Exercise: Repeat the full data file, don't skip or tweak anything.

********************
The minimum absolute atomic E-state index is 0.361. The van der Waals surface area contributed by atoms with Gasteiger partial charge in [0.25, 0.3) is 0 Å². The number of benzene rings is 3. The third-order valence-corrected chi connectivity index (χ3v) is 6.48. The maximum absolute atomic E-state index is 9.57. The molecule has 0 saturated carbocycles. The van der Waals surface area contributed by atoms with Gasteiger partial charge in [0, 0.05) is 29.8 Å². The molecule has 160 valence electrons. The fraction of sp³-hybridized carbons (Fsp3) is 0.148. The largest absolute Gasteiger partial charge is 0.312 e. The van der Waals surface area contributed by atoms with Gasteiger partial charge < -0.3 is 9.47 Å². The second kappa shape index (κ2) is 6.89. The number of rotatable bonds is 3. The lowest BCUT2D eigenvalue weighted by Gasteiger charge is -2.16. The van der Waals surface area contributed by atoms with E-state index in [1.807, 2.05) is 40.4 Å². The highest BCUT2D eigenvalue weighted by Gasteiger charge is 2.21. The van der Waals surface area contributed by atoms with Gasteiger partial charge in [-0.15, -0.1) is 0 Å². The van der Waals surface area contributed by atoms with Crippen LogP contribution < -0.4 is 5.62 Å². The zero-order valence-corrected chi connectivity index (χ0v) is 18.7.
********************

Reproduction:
The minimum absolute atomic E-state index is 0.361. The van der Waals surface area contributed by atoms with Gasteiger partial charge in [0.25, 0.3) is 0 Å². The number of benzene rings is 3. The third-order valence-corrected chi connectivity index (χ3v) is 6.48. The maximum absolute atomic E-state index is 9.57. The molecule has 0 saturated carbocycles. The van der Waals surface area contributed by atoms with Gasteiger partial charge in [0, 0.05) is 29.8 Å². The molecule has 160 valence electrons. The fraction of sp³-hybridized carbons (Fsp3) is 0.148. The largest absolute Gasteiger partial charge is 0.312 e. The van der Waals surface area contributed by atoms with Gasteiger partial charge < -0.3 is 9.47 Å². The second kappa shape index (κ2) is 6.89. The number of rotatable bonds is 3. The lowest BCUT2D eigenvalue weighted by Gasteiger charge is -2.16. The van der Waals surface area contributed by atoms with E-state index in [1.807, 2.05) is 40.4 Å². The highest BCUT2D eigenvalue weighted by Gasteiger charge is 2.21. The van der Waals surface area contributed by atoms with Gasteiger partial charge in [-0.15, -0.1) is 0 Å². The van der Waals surface area contributed by atoms with Crippen LogP contribution < -0.4 is 5.62 Å². The zero-order valence-corrected chi connectivity index (χ0v) is 18.7.